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This Week In Movie History…

August 15th is a very significant date in the history of film…for two reasons. We’ll cover them here in order by date, but both are, no doubt, some of the most memorable advances in movies and storytelling.

On August 15, 1934, director Christy Cabanne (The Mummy’s Hand, Scared to Death) released the first audio-visual film adaptation of Charlotte Bronte‘s famous novel Jane Eyre. Excluding the popularity of the novel, the film was part of a series of classic-literary adaptations produced by Monogram Pictures between 1933-1934. Four classic 19th-century novels were all made into big-screen adaptations that featured sound, a new technology for the era. The novels were Oliver Twist, Black Beauty, Jane Eyre, and The Moonstone. Cabanne was well-known at the time as a silent film director, but was also beginning to indulge in sound-projects. For the movie, which only runs a total of 62 minutes, the studio recruited actors Colin Clive, best known for the role of Dr. Frankenstein in the original 1931 James Whales’ classic, and newcomer Virginia Bruce (Born to Dance, The Invisible Woman) to star as Jane Eyre. Oscar-nominated screenwriter Adele Comandini (Beyond Tomorrow, Three Smart Girls) to adapt Bronte’s novel for the film (which admittedly must have been a challenge considering Jane Eyre runs for a total of 38 chapters with 400+ pages in most publications).

Also on August 15th, but in 1979, Oscar-winning director Francis Ford Coppola (The Godfather, The Conversation) released his world-renowned masterpiece, Apocalypse Now. The film is famous not only for its cinematic brilliance, but also for its whirlwind of a production Continue reading

Seth MacFarlane’s ‘Ted 2’ Opening In Theaters June 26th, 2015


Everybody’s favorite potty-mouth/pot-smoking/beer-guzzling teddy bear will be back on the big screen this June 26th. Ted 2 will find Ted (voiced by writer/director Seth MacFarlane) and his new bride Tami-Lynn trying to have a baby, but hindered by the courts, who argue that Ted (as a teddy-bear and not a person) does not qualify to be a parent. Ted then enlists his friend John to help him find a way to win his civil-rights court case and become the parent he wants to be. Returning for the new movie is Mark Wahlberg (Four Brothers, Entourage), Jessica Barth (Next, Get Smart),Patrick Warburton (Family Guy, Rules of Engagement), along with new cast-members Amanda Seyfried (Les Miserables, Mamma Mia!), Liam Neeson (Schindler’s List, Taken), and Morgan Freeman (The Shawshank Redemption, Seven). Director MacFarlane co-wrote the new film with long time collaborating writing-team Alan Sulkin and Wellesley Wild (Ted, A Million Ways To Die In The West). The full-length trailer is available here on MADE. Catch the new movie in theaters this June 26th.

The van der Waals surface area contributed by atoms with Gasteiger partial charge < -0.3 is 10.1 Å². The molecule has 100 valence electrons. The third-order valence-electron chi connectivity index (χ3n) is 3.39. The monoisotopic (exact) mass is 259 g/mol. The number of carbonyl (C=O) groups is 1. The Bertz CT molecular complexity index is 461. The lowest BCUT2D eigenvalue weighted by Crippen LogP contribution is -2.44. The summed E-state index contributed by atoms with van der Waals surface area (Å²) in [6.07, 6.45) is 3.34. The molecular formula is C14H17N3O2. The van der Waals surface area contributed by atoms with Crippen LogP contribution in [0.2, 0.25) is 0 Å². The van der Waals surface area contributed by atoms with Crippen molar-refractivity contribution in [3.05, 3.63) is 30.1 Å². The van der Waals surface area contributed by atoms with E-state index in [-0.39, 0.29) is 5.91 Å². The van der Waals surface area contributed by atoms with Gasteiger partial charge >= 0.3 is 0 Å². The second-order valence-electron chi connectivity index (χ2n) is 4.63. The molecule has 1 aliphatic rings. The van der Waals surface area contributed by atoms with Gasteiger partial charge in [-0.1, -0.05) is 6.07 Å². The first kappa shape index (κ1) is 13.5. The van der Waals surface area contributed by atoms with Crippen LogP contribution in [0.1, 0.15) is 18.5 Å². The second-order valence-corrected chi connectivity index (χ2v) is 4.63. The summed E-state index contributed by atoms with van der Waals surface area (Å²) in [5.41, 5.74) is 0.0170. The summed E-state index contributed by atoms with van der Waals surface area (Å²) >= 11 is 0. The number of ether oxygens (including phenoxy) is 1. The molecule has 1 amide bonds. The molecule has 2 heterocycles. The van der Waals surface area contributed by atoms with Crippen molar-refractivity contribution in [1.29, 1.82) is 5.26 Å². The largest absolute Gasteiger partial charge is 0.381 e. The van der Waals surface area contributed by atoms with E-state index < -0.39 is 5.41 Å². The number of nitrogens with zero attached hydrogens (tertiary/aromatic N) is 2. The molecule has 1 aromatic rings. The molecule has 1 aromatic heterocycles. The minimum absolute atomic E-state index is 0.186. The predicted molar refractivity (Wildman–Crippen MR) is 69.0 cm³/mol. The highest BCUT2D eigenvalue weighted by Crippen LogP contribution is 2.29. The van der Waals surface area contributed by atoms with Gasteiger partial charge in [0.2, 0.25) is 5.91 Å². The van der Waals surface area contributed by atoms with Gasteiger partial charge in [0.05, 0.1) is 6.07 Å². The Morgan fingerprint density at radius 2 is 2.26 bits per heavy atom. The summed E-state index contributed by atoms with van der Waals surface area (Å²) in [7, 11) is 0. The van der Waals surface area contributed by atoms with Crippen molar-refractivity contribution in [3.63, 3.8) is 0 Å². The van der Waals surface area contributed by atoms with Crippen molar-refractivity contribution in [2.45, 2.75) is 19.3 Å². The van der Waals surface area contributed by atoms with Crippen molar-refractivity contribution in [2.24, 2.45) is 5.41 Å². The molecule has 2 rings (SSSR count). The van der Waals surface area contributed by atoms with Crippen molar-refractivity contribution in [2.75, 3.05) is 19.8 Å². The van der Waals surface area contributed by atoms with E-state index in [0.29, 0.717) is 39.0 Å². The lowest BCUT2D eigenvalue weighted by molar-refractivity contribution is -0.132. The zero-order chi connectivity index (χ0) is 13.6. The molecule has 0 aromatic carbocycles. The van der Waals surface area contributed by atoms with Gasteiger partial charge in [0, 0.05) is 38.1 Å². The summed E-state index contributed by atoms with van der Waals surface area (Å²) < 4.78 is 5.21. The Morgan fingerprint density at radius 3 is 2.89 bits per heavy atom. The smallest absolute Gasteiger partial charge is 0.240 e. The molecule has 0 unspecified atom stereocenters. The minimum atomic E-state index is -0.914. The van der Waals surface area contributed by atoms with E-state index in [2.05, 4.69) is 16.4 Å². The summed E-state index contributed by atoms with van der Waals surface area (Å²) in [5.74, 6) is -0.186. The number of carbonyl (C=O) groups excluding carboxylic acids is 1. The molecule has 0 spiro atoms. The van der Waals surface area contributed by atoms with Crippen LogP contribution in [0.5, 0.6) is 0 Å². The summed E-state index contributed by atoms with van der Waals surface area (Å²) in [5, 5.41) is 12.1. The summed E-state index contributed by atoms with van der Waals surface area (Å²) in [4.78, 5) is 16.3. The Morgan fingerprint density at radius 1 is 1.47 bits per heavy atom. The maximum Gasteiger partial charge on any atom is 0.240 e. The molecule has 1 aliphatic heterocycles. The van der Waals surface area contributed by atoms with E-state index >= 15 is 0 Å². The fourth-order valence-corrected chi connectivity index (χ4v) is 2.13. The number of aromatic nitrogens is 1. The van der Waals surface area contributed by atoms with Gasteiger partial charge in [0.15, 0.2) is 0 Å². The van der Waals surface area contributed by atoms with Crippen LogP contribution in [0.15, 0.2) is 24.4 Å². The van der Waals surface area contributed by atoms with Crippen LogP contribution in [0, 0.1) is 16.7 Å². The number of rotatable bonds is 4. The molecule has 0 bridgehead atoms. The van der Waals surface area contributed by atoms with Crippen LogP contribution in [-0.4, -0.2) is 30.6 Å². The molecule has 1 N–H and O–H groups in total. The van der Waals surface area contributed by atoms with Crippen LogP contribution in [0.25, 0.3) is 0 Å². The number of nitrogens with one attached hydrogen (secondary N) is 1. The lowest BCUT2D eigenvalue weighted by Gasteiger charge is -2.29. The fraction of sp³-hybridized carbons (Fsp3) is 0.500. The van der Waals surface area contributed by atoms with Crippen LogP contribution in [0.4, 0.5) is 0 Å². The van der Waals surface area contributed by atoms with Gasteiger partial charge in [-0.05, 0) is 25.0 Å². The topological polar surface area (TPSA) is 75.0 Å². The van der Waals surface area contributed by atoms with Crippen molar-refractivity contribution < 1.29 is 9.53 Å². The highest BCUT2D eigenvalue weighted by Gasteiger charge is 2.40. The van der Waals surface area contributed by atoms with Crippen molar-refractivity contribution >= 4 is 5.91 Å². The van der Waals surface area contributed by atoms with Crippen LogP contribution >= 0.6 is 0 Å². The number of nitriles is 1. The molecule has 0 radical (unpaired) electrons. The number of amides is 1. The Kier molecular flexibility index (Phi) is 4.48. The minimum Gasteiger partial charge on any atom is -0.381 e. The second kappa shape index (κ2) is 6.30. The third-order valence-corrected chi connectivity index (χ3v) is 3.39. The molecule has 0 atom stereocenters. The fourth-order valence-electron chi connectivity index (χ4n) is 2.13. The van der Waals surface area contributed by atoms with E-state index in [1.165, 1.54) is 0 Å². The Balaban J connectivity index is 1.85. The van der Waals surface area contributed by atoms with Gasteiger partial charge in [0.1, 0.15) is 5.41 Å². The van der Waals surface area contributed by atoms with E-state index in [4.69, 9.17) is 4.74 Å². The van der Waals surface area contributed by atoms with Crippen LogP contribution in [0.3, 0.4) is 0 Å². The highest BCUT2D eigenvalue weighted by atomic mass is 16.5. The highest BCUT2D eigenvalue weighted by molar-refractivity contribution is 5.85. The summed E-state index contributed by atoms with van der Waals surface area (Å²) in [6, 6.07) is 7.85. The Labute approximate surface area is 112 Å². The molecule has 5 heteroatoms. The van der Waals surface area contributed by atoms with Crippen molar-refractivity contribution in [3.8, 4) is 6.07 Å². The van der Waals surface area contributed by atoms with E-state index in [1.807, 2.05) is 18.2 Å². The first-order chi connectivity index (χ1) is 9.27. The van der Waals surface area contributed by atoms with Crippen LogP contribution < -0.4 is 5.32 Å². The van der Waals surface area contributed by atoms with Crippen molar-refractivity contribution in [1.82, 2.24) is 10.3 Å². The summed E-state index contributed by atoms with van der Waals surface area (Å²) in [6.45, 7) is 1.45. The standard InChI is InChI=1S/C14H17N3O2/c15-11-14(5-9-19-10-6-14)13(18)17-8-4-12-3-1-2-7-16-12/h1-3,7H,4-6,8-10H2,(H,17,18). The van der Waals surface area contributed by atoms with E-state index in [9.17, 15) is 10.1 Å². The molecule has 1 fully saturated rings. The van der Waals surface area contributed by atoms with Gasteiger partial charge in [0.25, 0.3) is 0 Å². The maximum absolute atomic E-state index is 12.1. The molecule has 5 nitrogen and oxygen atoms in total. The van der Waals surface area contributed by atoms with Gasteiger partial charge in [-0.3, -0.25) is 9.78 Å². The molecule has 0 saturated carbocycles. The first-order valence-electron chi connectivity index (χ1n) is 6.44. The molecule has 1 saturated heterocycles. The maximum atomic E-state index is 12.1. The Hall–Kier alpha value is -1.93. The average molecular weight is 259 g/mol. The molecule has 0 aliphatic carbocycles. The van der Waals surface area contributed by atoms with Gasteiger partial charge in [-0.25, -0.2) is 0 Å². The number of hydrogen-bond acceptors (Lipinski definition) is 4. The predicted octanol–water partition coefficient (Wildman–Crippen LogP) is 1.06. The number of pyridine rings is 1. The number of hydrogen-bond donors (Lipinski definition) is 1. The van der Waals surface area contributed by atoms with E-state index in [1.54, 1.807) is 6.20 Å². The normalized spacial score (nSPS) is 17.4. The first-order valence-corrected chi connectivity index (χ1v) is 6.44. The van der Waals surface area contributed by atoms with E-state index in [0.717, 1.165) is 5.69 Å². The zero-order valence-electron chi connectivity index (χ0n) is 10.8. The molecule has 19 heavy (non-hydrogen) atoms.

Original ‘Star Trek’ Actor Leonard Nimoy Passes At Age 83

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Leonard Nimoy as Spock in the original Star Trek television series.

Actor Leonard Nimoy, who portrayed Spock in the original Star Trek television series in the 1960s, died this week at the age of 83 in Los Angeles. Nimoy began his career as a regular guest on popular TV shows in the 1950s and early 60s, including The Untouchables, Get Smart, and The Twilight Zone. His breakthrough role came when he was noticed on an episode of The Lieutenant, which earned him the role of Spock in Star Trek, which he would be bound to for the rest of his life. Nimoy portrayed the character of Spock virtually for the rest of his career; he starred in the original TV series and the motion-picture series, even directing the third and fourth films, Star Trek III: The Search for Spock and Star Trek IV: The Voyage Home. The actor was also an avid photographer and studied at UCLA, later publishing several controversial photography collections titled The Shekhina Project and another called The Full Body Project. His final acting role was as scientist William Bell on the Fox-network drama Fringe, but he also made a special appearance in director J.J. Abrams‘ 2009 re-boot film Star Trek, and again in Star Trek: Into Darkness (2013). Nimoy leaves behind his wife Susan and his son and daughter Adam and Julie; may he rest in peace.